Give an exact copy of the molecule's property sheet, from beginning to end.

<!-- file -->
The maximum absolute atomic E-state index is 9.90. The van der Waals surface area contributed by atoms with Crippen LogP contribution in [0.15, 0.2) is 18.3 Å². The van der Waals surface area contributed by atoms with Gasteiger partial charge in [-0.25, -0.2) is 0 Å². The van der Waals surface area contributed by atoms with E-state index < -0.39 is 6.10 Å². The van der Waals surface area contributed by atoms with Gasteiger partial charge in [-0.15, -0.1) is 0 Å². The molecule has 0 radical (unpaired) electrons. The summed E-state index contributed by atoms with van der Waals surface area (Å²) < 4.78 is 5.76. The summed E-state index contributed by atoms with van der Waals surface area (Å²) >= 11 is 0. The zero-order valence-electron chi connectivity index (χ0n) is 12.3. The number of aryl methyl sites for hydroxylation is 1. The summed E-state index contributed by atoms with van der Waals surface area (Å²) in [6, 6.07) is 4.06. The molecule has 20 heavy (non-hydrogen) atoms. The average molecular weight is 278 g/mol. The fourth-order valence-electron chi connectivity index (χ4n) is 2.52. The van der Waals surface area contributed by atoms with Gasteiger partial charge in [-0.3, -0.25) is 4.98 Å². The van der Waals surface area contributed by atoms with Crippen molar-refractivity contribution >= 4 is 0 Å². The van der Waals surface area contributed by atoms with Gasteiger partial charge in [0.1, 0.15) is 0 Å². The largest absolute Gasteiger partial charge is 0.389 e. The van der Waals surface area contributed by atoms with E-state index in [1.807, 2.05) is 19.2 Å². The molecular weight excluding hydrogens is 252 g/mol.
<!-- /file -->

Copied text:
The maximum absolute atomic E-state index is 9.90. The van der Waals surface area contributed by atoms with Crippen LogP contribution in [0.15, 0.2) is 18.3 Å². The van der Waals surface area contributed by atoms with Gasteiger partial charge in [-0.25, -0.2) is 0 Å². The van der Waals surface area contributed by atoms with E-state index < -0.39 is 6.10 Å². The van der Waals surface area contributed by atoms with Gasteiger partial charge in [-0.15, -0.1) is 0 Å². The molecule has 0 radical (unpaired) electrons. The summed E-state index contributed by atoms with van der Waals surface area (Å²) < 4.78 is 5.76. The summed E-state index contributed by atoms with van der Waals surface area (Å²) >= 11 is 0. The zero-order valence-electron chi connectivity index (χ0n) is 12.3. The number of aryl methyl sites for hydroxylation is 1. The summed E-state index contributed by atoms with van der Waals surface area (Å²) in [6, 6.07) is 4.06. The molecule has 20 heavy (non-hydrogen) atoms. The average molecular weight is 278 g/mol. The fourth-order valence-electron chi connectivity index (χ4n) is 2.52. The van der Waals surface area contributed by atoms with Gasteiger partial charge in [-0.3, -0.25) is 4.98 Å². The van der Waals surface area contributed by atoms with Crippen molar-refractivity contribution >= 4 is 0 Å². The van der Waals surface area contributed by atoms with Gasteiger partial charge in [0.1, 0.15) is 0 Å². The largest absolute Gasteiger partial charge is 0.389 e. The van der Waals surface area contributed by atoms with E-state index in [1.807, 2.05) is 19.2 Å². The molecular weight excluding hydrogens is 252 g/mol.